While we were disappointed not to be able to hold the Symposium in person this year, the MHC worked quickly to transfer the Symposium to an online event. Talks were recorded, and are available for viewing on the MHC’s Facebook page. While each talk was truly engaging and informative, some of you may be especially interested in the keynote delivered by Pulitzer Prize winner Pat Stith. Pat Stith has been an investigative reporter and storyteller for 35 years. Over that time, he has won dozens of journalism awards, including a Pulitzer Prize in Public Service in 1996 for his work investigating the environmental and health risks caused by water contamination from North Carolina’s hog industry. Stith, who is a wonderful storyteller, shares his experiences reporting on water and the environment, and discusses the role of the media in raising and defining local/statewide issues. This program is also part of the “Democracy and the Informed Citizen” Initiative, administered by the Federation of State Humanities Councils. The initiative seeks to deepen the public’s knowledge and appreciation of the vital connections between democracy, the humanities, journalism, and an informed citizenry.

We were disappointed to have to cancel our Spring portion of our Film Series at the Moxie, also dedicated to the theme of Humanities & Water and featuring The Secret in their Eyes (2015), to be hosted by Dr. Tim Robbins; Endless Summer (1966) to be hosted by Dr. Patrick Moser, and the documentary Maiden (2018) to be hosted by myself. However, we look forward to continuing to collaboratively work with The Moxie during the 2020-2021 academic year.

In closing, I’d like to acknowledge that we’re living in a moment in which the human experience is transforming so quickly that it is hard to process. The Humanities helps us to place both the crisis of COVID-19, as well as its attendant economic fallout, in context. Historians, for example, reminded us to draw on the lessons of the flu of 1918. Those well versed in languages and cultures other than are own are especially adept at understanding and explaining other nations’ approaches to managing the pandemic, as well as other ways of communicating public health information. Literary scholars are drawing on representations in literature from the Middle Ages and the bubonic plague (e.g. Chaucer’s The Canterbury Tales) to the recent strand of pandemic genres in climate change fiction to help us think about how to navigate what is and what could be, as well as to imagine alternatives. Debates about Religious group services in the face of a pandemic prod us to consider the role of religious faith in the midst of a crisis, as well as the nexus between religion and science. At the heart of both national discussion and administrative duties are not only critical thinking, but ethics, and the schools of ethical decision making that one can learn through a course in Philosophy. And, as we hunker down at home, so often it is in the Humanities that we find solace: a poem that brings us to another space and time, a novel that grips up, a conversation about the most recent films on Netflix. I wish you all the best until we can collectively gather, and think together again about the human experience, and the texts and documents that record it, in all of its varieties and complexities.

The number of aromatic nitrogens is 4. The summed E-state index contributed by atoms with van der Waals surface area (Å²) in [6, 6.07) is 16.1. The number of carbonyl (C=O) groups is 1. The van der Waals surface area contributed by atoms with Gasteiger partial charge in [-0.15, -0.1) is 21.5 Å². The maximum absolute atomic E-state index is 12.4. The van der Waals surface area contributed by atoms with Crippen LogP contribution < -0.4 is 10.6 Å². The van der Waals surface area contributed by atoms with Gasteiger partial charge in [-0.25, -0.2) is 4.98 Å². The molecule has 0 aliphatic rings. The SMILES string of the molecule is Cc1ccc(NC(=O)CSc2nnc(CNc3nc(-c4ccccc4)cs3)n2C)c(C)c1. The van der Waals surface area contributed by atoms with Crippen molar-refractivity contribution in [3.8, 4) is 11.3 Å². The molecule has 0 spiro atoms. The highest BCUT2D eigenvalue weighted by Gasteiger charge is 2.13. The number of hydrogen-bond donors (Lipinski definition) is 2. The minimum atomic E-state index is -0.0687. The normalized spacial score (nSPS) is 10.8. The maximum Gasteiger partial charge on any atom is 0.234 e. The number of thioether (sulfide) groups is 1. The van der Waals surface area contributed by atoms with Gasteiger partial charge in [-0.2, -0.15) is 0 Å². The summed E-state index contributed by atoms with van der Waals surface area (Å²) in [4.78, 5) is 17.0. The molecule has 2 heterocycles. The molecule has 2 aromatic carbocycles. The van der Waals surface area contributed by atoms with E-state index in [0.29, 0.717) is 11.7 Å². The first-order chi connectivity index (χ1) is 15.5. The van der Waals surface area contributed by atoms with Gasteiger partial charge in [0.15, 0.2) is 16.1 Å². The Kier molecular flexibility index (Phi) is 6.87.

Dr. Katie Gilbert

Associate Professor, English

Director of the Humanities & Ethics Center